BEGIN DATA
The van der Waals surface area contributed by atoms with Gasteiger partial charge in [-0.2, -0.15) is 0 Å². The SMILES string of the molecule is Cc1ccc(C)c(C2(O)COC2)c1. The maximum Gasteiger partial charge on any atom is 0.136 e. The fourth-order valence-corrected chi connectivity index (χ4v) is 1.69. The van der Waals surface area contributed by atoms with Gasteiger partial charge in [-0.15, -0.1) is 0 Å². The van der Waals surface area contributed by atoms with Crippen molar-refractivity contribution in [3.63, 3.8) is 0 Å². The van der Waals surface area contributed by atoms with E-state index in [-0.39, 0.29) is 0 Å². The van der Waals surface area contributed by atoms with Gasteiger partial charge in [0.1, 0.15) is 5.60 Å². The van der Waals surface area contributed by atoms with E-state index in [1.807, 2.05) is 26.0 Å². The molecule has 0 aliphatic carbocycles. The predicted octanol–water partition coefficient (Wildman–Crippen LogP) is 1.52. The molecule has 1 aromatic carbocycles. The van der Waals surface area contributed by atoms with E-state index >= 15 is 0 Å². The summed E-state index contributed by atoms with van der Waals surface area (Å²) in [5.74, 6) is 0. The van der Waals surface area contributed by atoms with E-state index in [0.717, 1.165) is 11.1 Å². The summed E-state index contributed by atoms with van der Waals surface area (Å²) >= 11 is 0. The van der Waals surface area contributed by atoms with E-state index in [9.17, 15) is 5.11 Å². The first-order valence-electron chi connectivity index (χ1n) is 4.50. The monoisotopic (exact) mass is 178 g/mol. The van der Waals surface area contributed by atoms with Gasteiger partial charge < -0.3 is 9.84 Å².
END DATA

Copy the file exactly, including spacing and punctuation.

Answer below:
The van der Waals surface area contributed by atoms with Gasteiger partial charge in [-0.2, -0.15) is 0 Å². The SMILES string of the molecule is Cc1ccc(C)c(C2(O)COC2)c1. The maximum Gasteiger partial charge on any atom is 0.136 e. The fourth-order valence-corrected chi connectivity index (χ4v) is 1.69. The van der Waals surface area contributed by atoms with Gasteiger partial charge in [-0.15, -0.1) is 0 Å². The van der Waals surface area contributed by atoms with Crippen molar-refractivity contribution in [3.63, 3.8) is 0 Å². The van der Waals surface area contributed by atoms with E-state index in [-0.39, 0.29) is 0 Å². The van der Waals surface area contributed by atoms with Gasteiger partial charge in [0.1, 0.15) is 5.60 Å². The van der Waals surface area contributed by atoms with E-state index in [1.807, 2.05) is 26.0 Å². The molecule has 0 aliphatic carbocycles. The predicted octanol–water partition coefficient (Wildman–Crippen LogP) is 1.52. The molecule has 1 aromatic carbocycles. The van der Waals surface area contributed by atoms with E-state index >= 15 is 0 Å². The summed E-state index contributed by atoms with van der Waals surface area (Å²) in [5.74, 6) is 0. The van der Waals surface area contributed by atoms with E-state index in [0.717, 1.165) is 11.1 Å². The summed E-state index contributed by atoms with van der Waals surface area (Å²) >= 11 is 0. The van der Waals surface area contributed by atoms with E-state index in [9.17, 15) is 5.11 Å². The first-order valence-electron chi connectivity index (χ1n) is 4.50. The monoisotopic (exact) mass is 178 g/mol. The van der Waals surface area contributed by atoms with Gasteiger partial charge < -0.3 is 9.84 Å².